Head, Neck Melanomas Show Alarming Rise in Young Americans

News Picture: Head, Neck Melanomas Show Alarming Rise in Young Americans

WEDNESDAY, Oct. 9, 2019 (HealthDay News) -- Cases of deadly melanomas on the head and neck rose more than 51% over two decades among young people in the United States and Canada, a new study reports.

Researchers found that the incidence of head and neck melanoma rose nearly 4% a year from 1995 to 2001, and 1.2% a year from 2001 to 2014 in children and young adults.

Using data from a North American cancer registry, the investigators looked at patients from infancy to age 39 who were diagnosed with head and neck melanoma between 1995 and 2014.

During that time, nearly 12,500 people were diagnosed with the cancer. Of those, 55% were boys and men, and 91% lived in the United States, the study found.

"This is an important finding because melanoma in other parts of the body are usually more common in females than males," said study co-author Nosayaba Osazuwa-Peters. He is an assistant professor in the department of otolaryngology-head and neck surgery at St. Louis University School of Medicine.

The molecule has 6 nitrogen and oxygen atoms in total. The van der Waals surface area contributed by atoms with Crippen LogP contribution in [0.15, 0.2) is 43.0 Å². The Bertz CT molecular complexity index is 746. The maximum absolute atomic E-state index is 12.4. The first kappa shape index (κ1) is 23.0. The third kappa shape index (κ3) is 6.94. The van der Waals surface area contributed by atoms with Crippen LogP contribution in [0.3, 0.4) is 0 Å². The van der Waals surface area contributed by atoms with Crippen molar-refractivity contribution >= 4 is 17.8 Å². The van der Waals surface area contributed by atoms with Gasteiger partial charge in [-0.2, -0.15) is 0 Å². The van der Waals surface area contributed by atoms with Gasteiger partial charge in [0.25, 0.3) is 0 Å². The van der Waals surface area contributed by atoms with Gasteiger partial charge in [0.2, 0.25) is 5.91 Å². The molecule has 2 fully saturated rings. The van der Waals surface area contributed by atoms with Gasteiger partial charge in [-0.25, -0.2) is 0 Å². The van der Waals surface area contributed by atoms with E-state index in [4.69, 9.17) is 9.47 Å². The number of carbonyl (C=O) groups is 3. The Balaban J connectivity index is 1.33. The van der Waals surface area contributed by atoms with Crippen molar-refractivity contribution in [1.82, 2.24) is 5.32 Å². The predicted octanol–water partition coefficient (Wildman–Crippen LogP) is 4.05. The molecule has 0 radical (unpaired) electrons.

"It is therefore important that melanoma prevention campaigns do not only focus on young women," he explained.

The researchers zeroed in on melanoma of the head and neck because, although it accounts for only one in five melanoma cases, its survival rates are worse than for other melanomas.

"In fact, the five-year survival rate of head and neck melanoma is worse than the 10-year survival rates of other regions of the body," Osazuwa-Peters explained in a university news release.

Also, while melanoma patients are diagnosed at an average age of 63, this type of cancer from sun exposure and indoor tanning is most common among teens and young adults.

Osazuwa-Peters said that the public can help spot melanoma early. "For example, barbers and stylists might be the first to spot irregular skin on the scalp before the doctors do. It is therefore important to increase awareness about this cancer," he said.

The report was published online recently in the journal JAMA Otolaryngology--Head & Neck Surgery.

-- Steven Reinberg

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SOURCE: St. Louis University, news release, Oct. 3, 2019
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